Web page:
Health Experts Say Some Parts Of U.S. Can Ease Up On Indoor Masking

Former FDA commissioner Scott Gottlieb says "we're at the point" where places could ease indoor mask guidance.

Health Experts Say Some Parts Of U.S. Can Ease Up On Indoor Masking
J. Scott Applewhite / AP

U.S. health experts say some parts of the country — with high vaccination rates and low community spread — can start to ease up on masking.  

"I think we're at the point in time when we can start lifting these ordinances in a wholesale fashion, and people have to take precautions based on their individual risk," former FDA commissioner Scott Gottlieb told CBS "Face the Nation" Sunday. 

In a separate interview, the nation’s top infectious disease expert, Dr. Anthony Fauci, agreed. 

George Stephanopoulos asked Fauci on ABC's "This Week": "Is he right?" 

"I think so and I think you're going to probably be seeing that as we go along and as more people get vaccinated the CDC will be and almost in real time, George, updating their recommendations and their guidelines," Fauci replied. 

But those real-time updates and public guidance from the CDC is confusing at best.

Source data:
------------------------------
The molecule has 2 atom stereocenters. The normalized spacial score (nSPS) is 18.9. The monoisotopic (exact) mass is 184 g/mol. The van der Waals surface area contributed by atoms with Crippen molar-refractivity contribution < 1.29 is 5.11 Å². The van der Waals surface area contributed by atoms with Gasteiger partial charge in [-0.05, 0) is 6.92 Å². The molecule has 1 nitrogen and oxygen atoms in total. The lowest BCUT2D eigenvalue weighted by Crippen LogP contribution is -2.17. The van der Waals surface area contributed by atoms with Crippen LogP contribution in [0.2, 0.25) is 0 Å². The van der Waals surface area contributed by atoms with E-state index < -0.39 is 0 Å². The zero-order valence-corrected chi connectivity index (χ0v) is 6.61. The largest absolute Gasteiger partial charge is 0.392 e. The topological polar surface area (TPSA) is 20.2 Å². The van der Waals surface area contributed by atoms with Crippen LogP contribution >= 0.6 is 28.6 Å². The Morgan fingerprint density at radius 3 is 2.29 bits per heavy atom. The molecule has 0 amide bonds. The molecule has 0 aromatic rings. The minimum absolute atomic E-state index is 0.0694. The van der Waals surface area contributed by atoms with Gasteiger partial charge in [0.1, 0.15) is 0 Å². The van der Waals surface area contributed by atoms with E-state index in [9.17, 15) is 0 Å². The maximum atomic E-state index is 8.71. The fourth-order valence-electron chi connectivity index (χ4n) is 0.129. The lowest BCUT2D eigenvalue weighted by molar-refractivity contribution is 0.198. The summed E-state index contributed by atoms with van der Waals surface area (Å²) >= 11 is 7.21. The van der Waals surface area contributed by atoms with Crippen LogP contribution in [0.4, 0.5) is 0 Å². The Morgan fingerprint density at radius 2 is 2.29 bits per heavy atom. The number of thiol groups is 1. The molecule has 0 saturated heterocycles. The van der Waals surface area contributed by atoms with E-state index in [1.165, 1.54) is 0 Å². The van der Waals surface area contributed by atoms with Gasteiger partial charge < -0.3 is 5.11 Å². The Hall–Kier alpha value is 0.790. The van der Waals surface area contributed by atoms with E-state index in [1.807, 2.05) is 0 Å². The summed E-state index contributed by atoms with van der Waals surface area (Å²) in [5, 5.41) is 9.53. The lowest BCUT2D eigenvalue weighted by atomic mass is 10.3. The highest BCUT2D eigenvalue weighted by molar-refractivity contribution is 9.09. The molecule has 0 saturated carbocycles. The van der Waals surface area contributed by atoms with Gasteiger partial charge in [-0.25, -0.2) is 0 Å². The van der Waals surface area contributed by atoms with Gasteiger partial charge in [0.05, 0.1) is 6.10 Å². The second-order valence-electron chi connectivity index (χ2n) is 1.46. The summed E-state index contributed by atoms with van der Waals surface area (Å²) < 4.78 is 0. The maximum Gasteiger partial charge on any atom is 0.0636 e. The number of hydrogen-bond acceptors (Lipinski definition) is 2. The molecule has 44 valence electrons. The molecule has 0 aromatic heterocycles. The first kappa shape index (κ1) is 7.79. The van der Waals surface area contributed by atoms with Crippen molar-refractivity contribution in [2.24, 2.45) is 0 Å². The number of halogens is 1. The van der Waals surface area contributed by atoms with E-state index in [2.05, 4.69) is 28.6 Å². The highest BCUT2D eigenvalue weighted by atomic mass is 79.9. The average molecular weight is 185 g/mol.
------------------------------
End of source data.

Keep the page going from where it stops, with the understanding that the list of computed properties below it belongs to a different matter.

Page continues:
The CDC eased face mask guidelines for fully vaccinated people late last month. Those who have had their shots don't need to wear face masks if they're exercising, dining, or in small groups outside. Plus, fully vaccinated people can get together inside without putting on a mask.  

Federal masking guidelines are tied directly to the number of Americans who are vaccinated. More than a third of all U.S. adults are now fully vaccinated. The Biden administration's goal is to have 70% get at least one dose by July 4.   

But at the same time, some might not feel comfortable yet. Gottlieb said that's a cultural thing. But mental health experts point to fearful language many Americans still have on their mind from the early public health messages during the pandemic. 

"They have done a good job making us aware and also instilling some modicum of fear. So that doesn't dissipate overnight," Dr. Eric French, medial director of adult psychiatry at the Medical Center of Aurora in Colorado, told Newsy.